Joseph La Delfa, Mehmet Aydın Baytaş, Nick Huppert, & Ian Peake, Leah Heiss (2020). Using Pose Estimation for Cultivating Subtleties in Human-Drone Interaction. Paper for the NordiCHI ‘20 workshop Programming for Moving Bodies. [PDF]

Mehmet Aydın Baytaş, Markus Funk, Sara Ljungblad, Jérémie Garcia, Joseph La Delfa, & Florian ‘Floyd’ Mueller (eds.) (2020). Proceedings of the Interdisciplinary Workshop on Human-Drone Interaction. [Proceedings]

Joseph La Delfa, Mehmet Aydın Baytaş, Emma Luke, Ben Koder, & Florian ‘Floyd’ Mueller (2020). Designing Drone Chi: Unpacking the Thinking and Making of Somaesthetic Human-Drone Interaction. In Proceedings of the 2020 Conference on Designing Interactive Systems (DIS ‘20). [PDF]

Joseph La Delfa, Mehmet Aydın Baytaş, Rakesh Patibanda, Hazel Ngari, Rohit Ashok Khot, & Florian ‘Floyd’ Mueller (2020). Drone Chi: Somaesthetic Human-Drone Interaction. In Proceedings of the 2020 CHI Conference on Human Factors in Computing Systems (CHI ’20). [Honourable Mention Award]

Mehmet Aydın Baytaş, Markus Funk, Sara Ljungblad, Jérémie Garcia, Joseph La Delfa, & Florian ‘Floyd’ Mueller (2020). iHDI 2020: Interdisciplinary Workshop on Human-Drone Interaction. In Extended Abstracts of the 2020 CHI Conference on Human Factors in Computing Systems (CHI EA ‘20). [PDF]

Mehmet Aydın Baytaş, Sara Ljungblad, Joseph La Delfa, & Morten Fjeld (2020). Agent Archetypes for Human-Drone Interaction: Social Robots or Objects with Intent?. In Proceedings of the Interdisciplinary Workshop on Human-Drone Interaction (iHDI 2020). [PDF]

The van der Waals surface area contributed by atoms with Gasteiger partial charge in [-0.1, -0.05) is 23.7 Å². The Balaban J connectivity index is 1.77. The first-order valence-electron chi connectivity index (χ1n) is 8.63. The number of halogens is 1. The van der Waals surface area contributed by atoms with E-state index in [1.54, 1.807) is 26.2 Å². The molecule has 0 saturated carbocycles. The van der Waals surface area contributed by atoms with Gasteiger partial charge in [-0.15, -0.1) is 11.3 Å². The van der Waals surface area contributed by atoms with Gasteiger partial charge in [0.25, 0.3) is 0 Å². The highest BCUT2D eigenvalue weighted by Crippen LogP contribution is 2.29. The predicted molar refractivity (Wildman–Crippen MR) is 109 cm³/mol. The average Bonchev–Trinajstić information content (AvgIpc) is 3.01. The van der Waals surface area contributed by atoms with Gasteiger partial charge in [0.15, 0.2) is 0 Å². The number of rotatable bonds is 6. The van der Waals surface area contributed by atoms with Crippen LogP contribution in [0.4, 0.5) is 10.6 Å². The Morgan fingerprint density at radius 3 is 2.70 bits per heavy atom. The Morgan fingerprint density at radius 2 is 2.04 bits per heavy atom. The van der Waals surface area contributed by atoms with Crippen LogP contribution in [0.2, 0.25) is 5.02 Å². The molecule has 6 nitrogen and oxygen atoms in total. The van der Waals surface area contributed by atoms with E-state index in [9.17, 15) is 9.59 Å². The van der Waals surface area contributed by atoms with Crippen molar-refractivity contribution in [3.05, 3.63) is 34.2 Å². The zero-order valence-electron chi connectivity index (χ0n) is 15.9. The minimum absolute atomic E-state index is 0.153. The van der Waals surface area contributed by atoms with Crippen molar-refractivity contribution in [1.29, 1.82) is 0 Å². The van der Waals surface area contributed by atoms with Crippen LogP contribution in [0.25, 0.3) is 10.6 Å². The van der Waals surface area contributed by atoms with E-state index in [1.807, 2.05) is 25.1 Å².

Mehmet Aydın Baytaş, Damla Çay, Yuchong Zhang, Mohammad Obaid, Asım Evren Yantaç, & Morten Fjeld (2019). The Design of Social Drones: A Review of Studies on Autonomous Flyers in Inhabited Environments. In Proceedings of the 2019 CHI Conference on Human Factors in Computing Systems (CHI ’19). [PDF]

Joseph La Delfa, Mehmet Aydın Baytaş, Olivia Wichtowski, Rohit Ashok Khot, & Florian ‘Floyd’ Mueller (2019). Are Drones Meditative?. In Extended Abstracts of the 2019 CHI Conference on Human Factors in Computing Systems (CHI EA ‘19). [PDF]

Mehmet Aydın Baytaş, Mohammad Obaid, Joseph La Delfa, Asım Evren Yantaç, & Morten Fjeld (2019). Integrated Apparatus for Empirical Studies with Embodied Autonomous Social Drones. In Proceedings of the International Workshop on Human-Drone Interaction (iHDI). [PDF]